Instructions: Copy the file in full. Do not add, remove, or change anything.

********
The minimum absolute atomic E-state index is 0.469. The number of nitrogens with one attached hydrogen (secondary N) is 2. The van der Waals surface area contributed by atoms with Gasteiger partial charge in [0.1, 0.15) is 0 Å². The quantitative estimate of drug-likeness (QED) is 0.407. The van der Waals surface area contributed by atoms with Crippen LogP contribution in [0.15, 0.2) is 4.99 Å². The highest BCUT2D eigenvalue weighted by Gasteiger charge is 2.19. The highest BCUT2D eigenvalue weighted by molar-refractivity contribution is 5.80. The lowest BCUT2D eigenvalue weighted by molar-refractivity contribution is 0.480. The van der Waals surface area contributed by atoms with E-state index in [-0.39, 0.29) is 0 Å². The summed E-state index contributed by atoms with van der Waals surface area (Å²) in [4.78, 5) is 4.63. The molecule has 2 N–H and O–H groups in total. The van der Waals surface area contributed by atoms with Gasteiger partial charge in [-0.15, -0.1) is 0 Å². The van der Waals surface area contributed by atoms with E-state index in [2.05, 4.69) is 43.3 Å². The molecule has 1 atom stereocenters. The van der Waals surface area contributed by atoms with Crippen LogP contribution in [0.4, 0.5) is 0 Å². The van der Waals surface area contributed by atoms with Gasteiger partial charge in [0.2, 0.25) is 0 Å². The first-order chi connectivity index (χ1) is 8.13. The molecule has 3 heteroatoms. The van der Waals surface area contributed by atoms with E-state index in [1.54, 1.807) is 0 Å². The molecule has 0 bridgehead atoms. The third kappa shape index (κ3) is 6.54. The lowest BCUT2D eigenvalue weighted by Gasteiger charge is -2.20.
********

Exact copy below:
The minimum absolute atomic E-state index is 0.469. The number of nitrogens with one attached hydrogen (secondary N) is 2. The van der Waals surface area contributed by atoms with Gasteiger partial charge in [0.1, 0.15) is 0 Å². The quantitative estimate of drug-likeness (QED) is 0.407. The van der Waals surface area contributed by atoms with Crippen LogP contribution in [0.15, 0.2) is 4.99 Å². The highest BCUT2D eigenvalue weighted by Gasteiger charge is 2.19. The highest BCUT2D eigenvalue weighted by molar-refractivity contribution is 5.80. The lowest BCUT2D eigenvalue weighted by molar-refractivity contribution is 0.480. The van der Waals surface area contributed by atoms with E-state index in [-0.39, 0.29) is 0 Å². The summed E-state index contributed by atoms with van der Waals surface area (Å²) in [4.78, 5) is 4.63. The molecule has 2 N–H and O–H groups in total. The van der Waals surface area contributed by atoms with Gasteiger partial charge in [-0.15, -0.1) is 0 Å². The van der Waals surface area contributed by atoms with E-state index in [2.05, 4.69) is 43.3 Å². The molecule has 1 atom stereocenters. The van der Waals surface area contributed by atoms with Crippen LogP contribution in [0.4, 0.5) is 0 Å². The van der Waals surface area contributed by atoms with Gasteiger partial charge in [0.2, 0.25) is 0 Å². The first-order chi connectivity index (χ1) is 8.13. The molecule has 3 heteroatoms. The van der Waals surface area contributed by atoms with E-state index in [1.54, 1.807) is 0 Å². The molecule has 0 bridgehead atoms. The third kappa shape index (κ3) is 6.54. The lowest BCUT2D eigenvalue weighted by Gasteiger charge is -2.20.